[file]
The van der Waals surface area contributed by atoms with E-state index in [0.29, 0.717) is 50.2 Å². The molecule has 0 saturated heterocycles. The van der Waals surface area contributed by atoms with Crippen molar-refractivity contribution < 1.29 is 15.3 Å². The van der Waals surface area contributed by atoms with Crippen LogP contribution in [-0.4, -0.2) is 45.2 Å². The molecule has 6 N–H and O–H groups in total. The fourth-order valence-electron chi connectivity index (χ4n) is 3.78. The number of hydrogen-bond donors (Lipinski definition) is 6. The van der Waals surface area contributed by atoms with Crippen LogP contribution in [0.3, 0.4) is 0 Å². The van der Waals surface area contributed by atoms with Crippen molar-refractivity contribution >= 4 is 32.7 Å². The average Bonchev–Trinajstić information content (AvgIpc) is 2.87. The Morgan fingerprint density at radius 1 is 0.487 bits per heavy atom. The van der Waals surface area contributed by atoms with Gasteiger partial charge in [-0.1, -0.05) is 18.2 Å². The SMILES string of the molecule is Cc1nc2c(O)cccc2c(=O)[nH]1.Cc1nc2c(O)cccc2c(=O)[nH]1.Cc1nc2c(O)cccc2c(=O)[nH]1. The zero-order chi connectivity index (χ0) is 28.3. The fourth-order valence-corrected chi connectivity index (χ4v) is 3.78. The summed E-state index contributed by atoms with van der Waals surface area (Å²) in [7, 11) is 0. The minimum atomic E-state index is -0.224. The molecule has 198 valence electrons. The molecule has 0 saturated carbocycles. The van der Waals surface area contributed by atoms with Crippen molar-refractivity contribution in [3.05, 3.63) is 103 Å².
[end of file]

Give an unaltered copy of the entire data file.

The van der Waals surface area contributed by atoms with E-state index in [0.29, 0.717) is 50.2 Å². The molecule has 0 saturated heterocycles. The van der Waals surface area contributed by atoms with Crippen molar-refractivity contribution < 1.29 is 15.3 Å². The van der Waals surface area contributed by atoms with Crippen LogP contribution in [-0.4, -0.2) is 45.2 Å². The molecule has 6 N–H and O–H groups in total. The fourth-order valence-electron chi connectivity index (χ4n) is 3.78. The number of hydrogen-bond donors (Lipinski definition) is 6. The van der Waals surface area contributed by atoms with Crippen LogP contribution in [0.3, 0.4) is 0 Å². The van der Waals surface area contributed by atoms with Crippen molar-refractivity contribution >= 4 is 32.7 Å². The average Bonchev–Trinajstić information content (AvgIpc) is 2.87. The Morgan fingerprint density at radius 1 is 0.487 bits per heavy atom. The van der Waals surface area contributed by atoms with Gasteiger partial charge in [-0.1, -0.05) is 18.2 Å². The SMILES string of the molecule is Cc1nc2c(O)cccc2c(=O)[nH]1.Cc1nc2c(O)cccc2c(=O)[nH]1.Cc1nc2c(O)cccc2c(=O)[nH]1. The zero-order chi connectivity index (χ0) is 28.3. The fourth-order valence-corrected chi connectivity index (χ4v) is 3.78. The summed E-state index contributed by atoms with van der Waals surface area (Å²) in [7, 11) is 0. The minimum atomic E-state index is -0.224. The molecule has 198 valence electrons. The molecule has 0 saturated carbocycles. The van der Waals surface area contributed by atoms with Crippen molar-refractivity contribution in [3.05, 3.63) is 103 Å².